Tropes are not bad per-se, some are quite enjoyable, but as a new and aspiring writer I’m trying desperately to avoid them.  Otherwise I’ll use them as crutches to cheat my way to the end of my book, which would somewhat defeat the purpose since this first book is meant primarily to be a learning experience.  (That’s not to say that if I’m happy with it I won’t try to solicit it to agents etc.)
So tomorrow it gets surgery.  I’m going to hammer out an outline for the chapter that’s more detailed than the one line I’ve got.  Hopefully I can preserve some of the tone and lose some of the “we’ve been here before and this should happen next” essence.  That’s not to say that more experienced and better hands at writing can’t pull off exactly that sort of trope and get away with it, making it feel fresh and funny and new.  I just don’t think I’m anywhere near there yet.
That said, I think I’ll snip it out and put it in a side document to look over later, to analyze how I got there and why the funny worked.  
Every word I write and every word I delete should teach me something.
– Grimm

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Filed under BookB, Discovery Writing, Learning, Outline Writing, Research, Revision, Tropes/Cliches, Voice

Not so productive.

Short and sweet, writing last night, today, and tonight has been dismal.  I’m having trouble staying focused and actually getting anything done.  I’ve done some edits and updates, written ~600 words about a bajillion times and then promptly deleted them, and generally done a lot of sighing.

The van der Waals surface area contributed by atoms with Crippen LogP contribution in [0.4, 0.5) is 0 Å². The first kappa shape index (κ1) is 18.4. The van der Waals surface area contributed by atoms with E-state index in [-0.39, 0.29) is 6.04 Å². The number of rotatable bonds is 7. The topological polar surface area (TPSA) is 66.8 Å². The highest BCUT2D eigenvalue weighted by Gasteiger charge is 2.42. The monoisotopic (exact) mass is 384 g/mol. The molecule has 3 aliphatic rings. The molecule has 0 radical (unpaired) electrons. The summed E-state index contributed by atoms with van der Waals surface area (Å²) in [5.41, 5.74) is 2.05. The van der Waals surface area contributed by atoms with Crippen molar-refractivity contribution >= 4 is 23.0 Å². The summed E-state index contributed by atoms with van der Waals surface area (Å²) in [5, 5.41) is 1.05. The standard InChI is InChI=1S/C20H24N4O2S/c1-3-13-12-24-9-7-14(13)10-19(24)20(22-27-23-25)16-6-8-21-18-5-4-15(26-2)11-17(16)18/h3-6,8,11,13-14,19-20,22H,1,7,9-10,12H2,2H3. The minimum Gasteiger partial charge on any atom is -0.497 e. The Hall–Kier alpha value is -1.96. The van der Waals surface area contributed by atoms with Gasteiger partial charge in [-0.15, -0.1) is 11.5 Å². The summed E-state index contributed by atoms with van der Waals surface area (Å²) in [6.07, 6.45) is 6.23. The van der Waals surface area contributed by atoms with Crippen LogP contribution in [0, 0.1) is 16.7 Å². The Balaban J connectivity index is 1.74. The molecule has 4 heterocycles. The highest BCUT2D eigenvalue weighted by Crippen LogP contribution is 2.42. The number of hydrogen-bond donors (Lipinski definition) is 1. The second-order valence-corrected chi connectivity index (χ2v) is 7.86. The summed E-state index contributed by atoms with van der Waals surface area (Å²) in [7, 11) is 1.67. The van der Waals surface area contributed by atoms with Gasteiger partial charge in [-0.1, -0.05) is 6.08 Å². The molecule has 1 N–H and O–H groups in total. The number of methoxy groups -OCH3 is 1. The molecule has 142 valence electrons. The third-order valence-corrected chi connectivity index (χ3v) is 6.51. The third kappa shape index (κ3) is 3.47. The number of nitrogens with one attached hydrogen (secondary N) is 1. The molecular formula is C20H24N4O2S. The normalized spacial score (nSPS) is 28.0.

I’ve put in about 5 hours dedicated writing time today and my overall word count is up about 200 words.  For a while there it was actually down a bit.

I’ll be putting in some more time this weekend, as I’ve been trying to do every day (and succeeding most of them), I just need to kick this funk.

The explanation is after the jump, if you’re tired of hearing me talk about things other than writing, this post ends here.

Bear with me.  Prince went back to the shelter yesterday, and me, being the big suck that I am (admittedly and wholeheartedly), well, I’ve been pretty down about it.

He went snarly snappy bananas at me a few times, and at my wife once or twice, in what a dog behaviourist and a separate trainer called “redirected aggression”.  When asked what we could do to correct the issue, they suggested seeking professional help and keeping him separated from our kids and cats.  They said the process of working out the root cause and correcting it would most likely take months.

For the safety of my children, and because Prince needs someone better equipped to help him, he’s gone back to the shelter, where they’re arranging to transfer him to a training and rescue organization where they can focus on his redirected aggression and help him be ready for a forever home.

Some of you who know me personally probably understand how much giving him up has hurt me.  Sure we only had him in our home for 8 days, but in the process of training him and spending dedicated time with him, I couldn’t help but bond with him.  Still, you’d think having Prince snarl, growl, and lunge at various parts of my body, teeth bared and snapping would temper some of that, but I can’t help but feel that the failure and fault lies with me, at least some of it.